Response To Open Letter To OU
Dear Avi Goldstein,
Your open letter to the OU regarding Big Gay Ice Cream, as printed in the February 8 edition of the 5TJT, was the topic of discussion at our Eshel support group this past week. Eshel is an organization that attempts to build a bridge between the Orthodox Jewish community and our LGBTQ children. As Orthodox parents of LGBTQ children, we meet to offer support and advice to each other in dealing with our shared challenge — how to love and stay close to our children even though they have taken a path that we find difficult to accept.
From the tone of your letter, it is obvious that you have no idea how widespread this issue is. Clearly, you don’t realize that the entire spectrum of Orthodox Jewry is facing this issue — from “Conservodox” to Modern Orthodox to yeshivish to chassidic. Clearly, you don’t realize that every Jewish community is facing this issue — from New York to Baltimore to Chicago to Los Angeles and, yes, even the Five Towns. Would you have written your letter if you knew that your chavrusa’s son or your rebbe daughter lead “alternative” lifestyles? What will you do if your own child or grandchild “comes out” to you one day?
We know what the Torah says about homosexuality, but where does it say that you can’t also be kosher? There are quite a few prohibitions in the Torah. Among them: desecrating Shabbos, collecting interest, cheating in business, adultery, eating treif, etc. Does the OU need to check out all of these prohibitions before certifying the kashrus of a product? If you cheat in business, can you no longer be certified as kosher?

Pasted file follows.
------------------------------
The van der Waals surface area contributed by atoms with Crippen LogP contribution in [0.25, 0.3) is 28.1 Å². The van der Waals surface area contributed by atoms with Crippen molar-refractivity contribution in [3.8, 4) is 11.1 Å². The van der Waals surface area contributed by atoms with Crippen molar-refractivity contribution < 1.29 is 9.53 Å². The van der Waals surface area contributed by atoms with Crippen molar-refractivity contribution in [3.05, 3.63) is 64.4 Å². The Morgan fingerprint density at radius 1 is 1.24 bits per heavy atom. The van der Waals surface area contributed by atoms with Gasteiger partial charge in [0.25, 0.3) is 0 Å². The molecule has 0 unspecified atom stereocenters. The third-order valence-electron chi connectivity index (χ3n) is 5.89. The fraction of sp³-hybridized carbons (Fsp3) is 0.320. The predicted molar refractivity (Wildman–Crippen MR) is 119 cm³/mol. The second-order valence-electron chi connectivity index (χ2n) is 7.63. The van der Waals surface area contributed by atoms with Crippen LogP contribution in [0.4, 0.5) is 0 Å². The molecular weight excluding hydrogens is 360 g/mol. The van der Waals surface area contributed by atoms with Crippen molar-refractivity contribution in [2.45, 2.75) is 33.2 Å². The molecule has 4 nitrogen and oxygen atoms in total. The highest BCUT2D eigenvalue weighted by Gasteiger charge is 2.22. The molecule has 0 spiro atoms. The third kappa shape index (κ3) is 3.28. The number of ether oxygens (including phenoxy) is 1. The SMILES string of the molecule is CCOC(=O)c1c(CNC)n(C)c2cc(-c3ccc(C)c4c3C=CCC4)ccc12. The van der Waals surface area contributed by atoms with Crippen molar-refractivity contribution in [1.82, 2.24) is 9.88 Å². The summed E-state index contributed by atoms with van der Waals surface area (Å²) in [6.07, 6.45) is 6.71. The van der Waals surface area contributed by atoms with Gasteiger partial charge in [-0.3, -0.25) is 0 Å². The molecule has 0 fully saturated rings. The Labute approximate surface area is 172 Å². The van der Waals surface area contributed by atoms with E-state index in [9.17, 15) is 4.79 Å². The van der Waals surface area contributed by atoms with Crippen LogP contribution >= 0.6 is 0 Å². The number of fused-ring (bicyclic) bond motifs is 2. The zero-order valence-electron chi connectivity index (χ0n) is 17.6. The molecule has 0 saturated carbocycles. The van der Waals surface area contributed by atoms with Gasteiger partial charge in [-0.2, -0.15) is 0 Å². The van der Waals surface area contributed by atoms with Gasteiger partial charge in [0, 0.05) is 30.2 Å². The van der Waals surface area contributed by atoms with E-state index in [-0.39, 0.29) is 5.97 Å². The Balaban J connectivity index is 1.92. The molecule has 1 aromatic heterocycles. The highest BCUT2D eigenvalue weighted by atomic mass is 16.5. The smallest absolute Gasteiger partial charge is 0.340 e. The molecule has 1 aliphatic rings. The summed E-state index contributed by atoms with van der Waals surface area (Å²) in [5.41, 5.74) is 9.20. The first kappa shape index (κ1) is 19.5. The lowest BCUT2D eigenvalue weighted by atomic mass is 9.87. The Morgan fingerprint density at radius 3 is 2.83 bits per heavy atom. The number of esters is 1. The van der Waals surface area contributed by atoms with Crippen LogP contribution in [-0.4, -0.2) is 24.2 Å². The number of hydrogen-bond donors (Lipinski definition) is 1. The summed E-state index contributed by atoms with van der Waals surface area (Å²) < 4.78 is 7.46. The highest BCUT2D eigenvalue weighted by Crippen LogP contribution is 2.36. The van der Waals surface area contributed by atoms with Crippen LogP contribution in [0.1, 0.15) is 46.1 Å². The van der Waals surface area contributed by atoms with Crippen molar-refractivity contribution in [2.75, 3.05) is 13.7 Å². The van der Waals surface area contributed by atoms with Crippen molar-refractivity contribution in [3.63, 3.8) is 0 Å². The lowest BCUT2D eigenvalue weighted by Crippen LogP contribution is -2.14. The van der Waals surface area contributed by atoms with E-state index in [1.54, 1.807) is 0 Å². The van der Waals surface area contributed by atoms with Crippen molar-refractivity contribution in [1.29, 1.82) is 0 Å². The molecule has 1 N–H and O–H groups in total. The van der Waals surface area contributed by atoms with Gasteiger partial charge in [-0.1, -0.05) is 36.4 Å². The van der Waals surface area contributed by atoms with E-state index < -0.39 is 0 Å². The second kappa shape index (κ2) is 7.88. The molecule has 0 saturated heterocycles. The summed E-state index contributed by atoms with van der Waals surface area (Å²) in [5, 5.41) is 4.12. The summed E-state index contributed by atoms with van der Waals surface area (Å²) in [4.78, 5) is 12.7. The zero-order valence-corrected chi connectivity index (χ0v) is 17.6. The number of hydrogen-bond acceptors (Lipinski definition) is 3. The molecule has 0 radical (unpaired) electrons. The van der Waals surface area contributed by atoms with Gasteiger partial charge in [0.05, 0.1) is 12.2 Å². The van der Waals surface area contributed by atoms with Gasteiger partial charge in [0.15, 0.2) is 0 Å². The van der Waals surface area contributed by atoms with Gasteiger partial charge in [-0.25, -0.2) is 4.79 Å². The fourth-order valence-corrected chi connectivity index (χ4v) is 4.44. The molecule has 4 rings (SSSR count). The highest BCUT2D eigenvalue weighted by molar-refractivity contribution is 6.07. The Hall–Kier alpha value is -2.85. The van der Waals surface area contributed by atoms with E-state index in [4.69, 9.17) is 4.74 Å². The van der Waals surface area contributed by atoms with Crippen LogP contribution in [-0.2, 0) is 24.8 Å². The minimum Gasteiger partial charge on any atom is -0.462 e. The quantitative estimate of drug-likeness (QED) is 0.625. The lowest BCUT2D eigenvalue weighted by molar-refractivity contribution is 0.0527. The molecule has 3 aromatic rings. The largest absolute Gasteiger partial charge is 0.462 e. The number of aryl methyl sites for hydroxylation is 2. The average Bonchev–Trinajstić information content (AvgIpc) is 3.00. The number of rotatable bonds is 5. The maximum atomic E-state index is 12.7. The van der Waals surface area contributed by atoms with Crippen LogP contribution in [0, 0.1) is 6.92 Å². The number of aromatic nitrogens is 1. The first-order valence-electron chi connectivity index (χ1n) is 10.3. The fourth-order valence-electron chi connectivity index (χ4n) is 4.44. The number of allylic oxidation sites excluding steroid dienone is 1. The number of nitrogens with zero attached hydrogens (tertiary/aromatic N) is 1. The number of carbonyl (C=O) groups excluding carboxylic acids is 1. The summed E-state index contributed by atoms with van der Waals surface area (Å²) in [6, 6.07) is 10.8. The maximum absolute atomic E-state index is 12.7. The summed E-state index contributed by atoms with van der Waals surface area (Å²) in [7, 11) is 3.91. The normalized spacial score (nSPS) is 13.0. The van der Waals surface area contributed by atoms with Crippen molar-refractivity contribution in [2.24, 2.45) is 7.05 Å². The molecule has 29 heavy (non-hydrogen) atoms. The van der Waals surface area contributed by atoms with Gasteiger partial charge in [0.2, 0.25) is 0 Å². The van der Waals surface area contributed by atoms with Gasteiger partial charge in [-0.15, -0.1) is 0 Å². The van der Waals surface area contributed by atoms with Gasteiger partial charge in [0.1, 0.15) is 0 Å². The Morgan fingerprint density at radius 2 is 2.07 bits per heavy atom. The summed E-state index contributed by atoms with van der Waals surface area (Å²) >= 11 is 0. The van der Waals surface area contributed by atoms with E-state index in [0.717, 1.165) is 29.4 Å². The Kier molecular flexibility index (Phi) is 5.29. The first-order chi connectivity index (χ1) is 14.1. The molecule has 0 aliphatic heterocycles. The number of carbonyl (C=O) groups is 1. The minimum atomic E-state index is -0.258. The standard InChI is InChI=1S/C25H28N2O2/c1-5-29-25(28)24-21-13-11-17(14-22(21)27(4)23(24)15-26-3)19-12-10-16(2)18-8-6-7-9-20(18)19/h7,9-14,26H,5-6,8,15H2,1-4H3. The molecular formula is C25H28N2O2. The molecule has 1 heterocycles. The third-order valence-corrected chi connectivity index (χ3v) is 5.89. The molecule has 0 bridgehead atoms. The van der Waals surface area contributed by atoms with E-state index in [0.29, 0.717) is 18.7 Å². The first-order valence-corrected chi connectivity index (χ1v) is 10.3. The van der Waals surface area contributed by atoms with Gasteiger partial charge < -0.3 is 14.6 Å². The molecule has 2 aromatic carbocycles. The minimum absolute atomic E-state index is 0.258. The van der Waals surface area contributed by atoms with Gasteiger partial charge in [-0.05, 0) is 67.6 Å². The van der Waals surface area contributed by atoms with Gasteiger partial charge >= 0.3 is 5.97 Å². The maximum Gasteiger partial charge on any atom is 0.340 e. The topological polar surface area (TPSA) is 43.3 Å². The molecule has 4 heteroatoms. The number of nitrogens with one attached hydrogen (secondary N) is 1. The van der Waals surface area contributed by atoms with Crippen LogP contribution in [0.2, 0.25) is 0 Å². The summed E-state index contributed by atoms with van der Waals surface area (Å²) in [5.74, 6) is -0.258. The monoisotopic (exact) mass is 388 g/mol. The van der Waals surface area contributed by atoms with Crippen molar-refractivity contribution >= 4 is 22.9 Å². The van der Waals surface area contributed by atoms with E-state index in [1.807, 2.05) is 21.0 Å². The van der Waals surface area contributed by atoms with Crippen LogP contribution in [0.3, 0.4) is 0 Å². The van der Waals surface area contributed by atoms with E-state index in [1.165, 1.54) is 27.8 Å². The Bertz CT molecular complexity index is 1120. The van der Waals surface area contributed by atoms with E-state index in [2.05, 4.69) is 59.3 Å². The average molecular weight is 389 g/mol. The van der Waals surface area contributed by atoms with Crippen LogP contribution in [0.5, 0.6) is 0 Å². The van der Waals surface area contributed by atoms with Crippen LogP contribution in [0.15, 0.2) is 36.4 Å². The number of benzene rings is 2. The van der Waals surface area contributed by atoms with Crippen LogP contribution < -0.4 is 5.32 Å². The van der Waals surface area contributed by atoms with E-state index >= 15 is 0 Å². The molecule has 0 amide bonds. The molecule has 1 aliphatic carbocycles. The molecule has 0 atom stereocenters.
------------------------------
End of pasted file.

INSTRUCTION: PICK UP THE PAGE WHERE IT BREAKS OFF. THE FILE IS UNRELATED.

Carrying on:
Through Eshel, we have learned that it’s not something that “we” did wrong as parents and that it’s not a choice that “they” have made. In most cases, it is a natural predisposition that they were born with. Through Eshel we have learned that homosexuality is not something new. It has been around since the world was created. Until now, it was always hidden “in the closet.” The secular world has just recently learned to accept it, and now our Orthodox Jewish community must find a way to deal with it as well.
Our Orthodox Jewish community must not push these children away. They are Jewish children. If we tell them to leave, they will. What does your “moral compass” say about that? Must your son be forced to choose between happiness and Jewishness? When your daughter gives birth to a Jewish child and applies to the “Yeshiva of Moral High Ground,” will your moral compass point the child to the entrance or the exit?
Yes. We agree. There are big questions that the rabbinical authorities must deal with on this issue, but the kashrus of the controversial ice cream is certainly not one of them. We suggest that people like Mr. Goldstein should open their eyes a little bit wider. This issue is a lot bigger than you think and it’s not going away.
With love and understanding for all Jewish children,
The Long Island Eshel Support Group